Greek Court Orders End
To Monastery Siege
Greece's highest court has ordered police to lift a siege of a monastery where more than 100 Orthodox monks face eviction for not recognizing the authority of their bishop.
The monks locked themselves in the Esphigmenou monastery at Mount Athos, a peninsula in northern Greece, after receiving an eviction notice Jan. 28.
Police were brought in to watch the premises, and the monks feared that they would be arrested if they left the compound to obtain food, heating oil and medical supplies.
The monks appealed to the country's highest court, the Council of State, which is expected to rule on the eviction order in October.
Mount Athos, home to 20 Orthodox monasteries, is a self-governing region of Greece under the spiritual jurisdiction of Bartholomew I, the ecumenical patriarch in Istanbul.
The Esphigmenou monks said they rejected the patriarch's efforts to restore ties with the Roman Catholic Church and called him a heretic. The patriarch told Greek authorities to order the monks to leave.
-- Bill Broadway
Saudi Firm on Church Ban
As Islam's birthplace, Saudi Arabia will never allow churches to be built, the country's defense minister said in comments reported by Saudi newspapers.
"This country was the launchpad for the prophecy and the message, and nothing can contradict this, even if we lose our necks," Prince Sultan, the minister, said in Riyadh last weekend after hearing complaints that Christians are not allowed to worship in public.
Those who want to establish churches "are, unfortunately, fanatics," Sultan said. "There are no churches -- not in the past, the present or future. . . . Whoever said that must shut up and be ashamed."
Islam is the only accepted religion in Saudi Arabia, home to the faith's holiest shrines, in Mecca and Medina.
On Monday, a State Department spokesman said Saudi Arabia came close to being added to this year's list of countries censured for religious intolerance. The department decided to try to work with Saudi officials to improve the state of religious freedom in that Middle East country, he said.
-- Associated Press
Gay Jews Reconsidered
The lawmaking body for the Conservative branch of Judaism has agreed to reopen discussion of its ban on same-sex unions and ordaining homosexuals.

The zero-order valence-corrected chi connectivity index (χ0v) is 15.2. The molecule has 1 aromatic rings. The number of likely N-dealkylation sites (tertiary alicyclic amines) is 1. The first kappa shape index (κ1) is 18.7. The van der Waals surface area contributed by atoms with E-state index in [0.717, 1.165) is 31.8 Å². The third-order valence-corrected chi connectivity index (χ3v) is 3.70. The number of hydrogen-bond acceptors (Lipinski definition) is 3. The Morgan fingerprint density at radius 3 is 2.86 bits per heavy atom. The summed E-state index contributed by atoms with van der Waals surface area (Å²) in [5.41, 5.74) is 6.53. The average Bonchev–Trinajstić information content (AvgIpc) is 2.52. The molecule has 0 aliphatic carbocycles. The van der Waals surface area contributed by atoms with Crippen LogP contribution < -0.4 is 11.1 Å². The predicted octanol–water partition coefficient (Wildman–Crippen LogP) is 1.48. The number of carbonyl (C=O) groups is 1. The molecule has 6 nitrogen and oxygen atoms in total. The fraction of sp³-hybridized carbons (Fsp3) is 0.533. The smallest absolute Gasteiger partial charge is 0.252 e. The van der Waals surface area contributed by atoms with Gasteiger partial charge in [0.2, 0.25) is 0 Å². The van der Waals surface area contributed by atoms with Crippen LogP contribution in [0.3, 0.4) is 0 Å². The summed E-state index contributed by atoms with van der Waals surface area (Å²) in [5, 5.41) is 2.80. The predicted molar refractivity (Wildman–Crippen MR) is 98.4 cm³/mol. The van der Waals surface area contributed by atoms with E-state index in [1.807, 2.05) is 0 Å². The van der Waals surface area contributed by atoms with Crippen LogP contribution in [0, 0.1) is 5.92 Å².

Rabbi Reuven Hammer, president of the movement's Rabbinical Assembly, requested the review late last month after the lay president of the United Synagogue of Conservative Judaism, Judy Yudof, said many Conservative Jews had questions about the status of homosexuals. Her group represents about 800 North American congregations.
A panel of 25 rabbis will decide whether its condemnation of gay sex still holds under current interpretations of religious law. The Torah's prohibition against homosexual behavior is the reason Conservative Judaism bars gays from serving as rabbis and cantors.
The more liberal Reform movement ordains homosexuals and blesses same-sex couples, while the Orthodox does not.
-- Associated Press
Muslim Groups to Merge
Two major U.S. Muslim advocacy organizations have announced that they will unite to form a new group, the National American Muslim Federation.
The federation, which will emerge from the American Muslim Council and the American Muslim Alliance, was agreed upon March 1 and plans to begin work by June. The federation will combine the functions of the alliance, which works in electoral politics from its San Francisco office, and the Washington-based council, which lobbies on policy initiatives and works with the media on issues important to U.S. Muslims.
It will maintain offices on both coasts.
-- Religion News Service